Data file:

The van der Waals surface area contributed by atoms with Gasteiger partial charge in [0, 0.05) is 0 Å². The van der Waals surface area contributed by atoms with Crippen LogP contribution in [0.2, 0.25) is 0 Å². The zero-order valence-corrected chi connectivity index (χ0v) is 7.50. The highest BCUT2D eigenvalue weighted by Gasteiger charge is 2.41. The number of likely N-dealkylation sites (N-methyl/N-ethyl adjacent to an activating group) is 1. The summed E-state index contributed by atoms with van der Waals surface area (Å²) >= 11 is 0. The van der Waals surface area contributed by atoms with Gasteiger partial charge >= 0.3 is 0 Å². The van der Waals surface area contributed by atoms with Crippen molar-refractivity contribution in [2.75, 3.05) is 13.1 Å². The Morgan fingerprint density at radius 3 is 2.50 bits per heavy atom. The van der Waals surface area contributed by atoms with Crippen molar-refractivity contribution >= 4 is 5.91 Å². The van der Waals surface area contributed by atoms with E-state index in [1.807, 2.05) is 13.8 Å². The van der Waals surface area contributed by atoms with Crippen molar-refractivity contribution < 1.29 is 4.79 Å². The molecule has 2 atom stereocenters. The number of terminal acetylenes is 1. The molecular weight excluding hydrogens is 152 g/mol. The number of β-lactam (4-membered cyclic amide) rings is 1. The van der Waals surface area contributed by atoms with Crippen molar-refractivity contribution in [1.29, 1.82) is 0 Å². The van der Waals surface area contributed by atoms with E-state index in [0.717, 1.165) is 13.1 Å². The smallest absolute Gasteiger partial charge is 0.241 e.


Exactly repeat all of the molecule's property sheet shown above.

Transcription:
The van der Waals surface area contributed by atoms with Gasteiger partial charge in [0, 0.05) is 0 Å². The van der Waals surface area contributed by atoms with Crippen LogP contribution in [0.2, 0.25) is 0 Å². The zero-order valence-corrected chi connectivity index (χ0v) is 7.50. The highest BCUT2D eigenvalue weighted by Gasteiger charge is 2.41. The number of likely N-dealkylation sites (N-methyl/N-ethyl adjacent to an activating group) is 1. The summed E-state index contributed by atoms with van der Waals surface area (Å²) >= 11 is 0. The van der Waals surface area contributed by atoms with Gasteiger partial charge >= 0.3 is 0 Å². The van der Waals surface area contributed by atoms with Crippen molar-refractivity contribution in [2.75, 3.05) is 13.1 Å². The Morgan fingerprint density at radius 3 is 2.50 bits per heavy atom. The van der Waals surface area contributed by atoms with Crippen molar-refractivity contribution >= 4 is 5.91 Å². The van der Waals surface area contributed by atoms with E-state index in [1.807, 2.05) is 13.8 Å². The van der Waals surface area contributed by atoms with Crippen molar-refractivity contribution < 1.29 is 4.79 Å². The molecule has 2 atom stereocenters. The number of terminal acetylenes is 1. The molecular weight excluding hydrogens is 152 g/mol. The number of β-lactam (4-membered cyclic amide) rings is 1. The van der Waals surface area contributed by atoms with Crippen molar-refractivity contribution in [1.29, 1.82) is 0 Å². The van der Waals surface area contributed by atoms with E-state index in [0.717, 1.165) is 13.1 Å². The smallest absolute Gasteiger partial charge is 0.241 e.